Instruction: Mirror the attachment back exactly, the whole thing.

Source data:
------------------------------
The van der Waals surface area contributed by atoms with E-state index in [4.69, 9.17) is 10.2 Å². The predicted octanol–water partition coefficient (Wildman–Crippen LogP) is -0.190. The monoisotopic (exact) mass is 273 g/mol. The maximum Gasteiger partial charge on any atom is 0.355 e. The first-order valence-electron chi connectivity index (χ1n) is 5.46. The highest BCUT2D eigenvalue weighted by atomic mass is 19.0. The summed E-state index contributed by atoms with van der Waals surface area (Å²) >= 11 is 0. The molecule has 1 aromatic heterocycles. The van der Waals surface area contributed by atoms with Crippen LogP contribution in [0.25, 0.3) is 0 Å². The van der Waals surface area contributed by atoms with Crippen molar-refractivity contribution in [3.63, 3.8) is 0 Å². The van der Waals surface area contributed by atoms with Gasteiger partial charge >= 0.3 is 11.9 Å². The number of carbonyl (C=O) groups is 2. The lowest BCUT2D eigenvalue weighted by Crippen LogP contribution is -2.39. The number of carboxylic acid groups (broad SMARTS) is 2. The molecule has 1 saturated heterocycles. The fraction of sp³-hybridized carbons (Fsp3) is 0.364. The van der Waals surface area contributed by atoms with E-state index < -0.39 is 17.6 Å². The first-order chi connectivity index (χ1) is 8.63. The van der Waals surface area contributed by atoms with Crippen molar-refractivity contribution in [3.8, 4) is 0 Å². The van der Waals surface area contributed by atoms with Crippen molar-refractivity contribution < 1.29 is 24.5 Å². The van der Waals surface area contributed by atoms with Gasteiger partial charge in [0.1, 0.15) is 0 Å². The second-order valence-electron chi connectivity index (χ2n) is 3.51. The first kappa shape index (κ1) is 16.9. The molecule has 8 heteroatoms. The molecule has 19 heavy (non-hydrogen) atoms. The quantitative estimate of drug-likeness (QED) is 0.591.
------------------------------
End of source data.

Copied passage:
The van der Waals surface area contributed by atoms with E-state index in [4.69, 9.17) is 10.2 Å². The predicted octanol–water partition coefficient (Wildman–Crippen LogP) is -0.190. The monoisotopic (exact) mass is 273 g/mol. The maximum Gasteiger partial charge on any atom is 0.355 e. The first-order valence-electron chi connectivity index (χ1n) is 5.46. The highest BCUT2D eigenvalue weighted by atomic mass is 19.0. The summed E-state index contributed by atoms with van der Waals surface area (Å²) >= 11 is 0. The molecule has 1 aromatic heterocycles. The van der Waals surface area contributed by atoms with Crippen LogP contribution in [0.25, 0.3) is 0 Å². The van der Waals surface area contributed by atoms with Crippen molar-refractivity contribution in [3.63, 3.8) is 0 Å². The van der Waals surface area contributed by atoms with Gasteiger partial charge >= 0.3 is 11.9 Å². The number of carbonyl (C=O) groups is 2. The lowest BCUT2D eigenvalue weighted by Crippen LogP contribution is -2.39. The number of carboxylic acid groups (broad SMARTS) is 2. The molecule has 1 saturated heterocycles. The fraction of sp³-hybridized carbons (Fsp3) is 0.364. The van der Waals surface area contributed by atoms with E-state index < -0.39 is 17.6 Å². The first-order chi connectivity index (χ1) is 8.63. The van der Waals surface area contributed by atoms with Crippen molar-refractivity contribution in [3.8, 4) is 0 Å². The van der Waals surface area contributed by atoms with Crippen molar-refractivity contribution < 1.29 is 24.5 Å². The van der Waals surface area contributed by atoms with Gasteiger partial charge in [0.1, 0.15) is 0 Å². The second-order valence-electron chi connectivity index (χ2n) is 3.51. The first kappa shape index (κ1) is 16.9. The molecule has 8 heteroatoms. The molecule has 19 heavy (non-hydrogen) atoms. The quantitative estimate of drug-likeness (QED) is 0.591.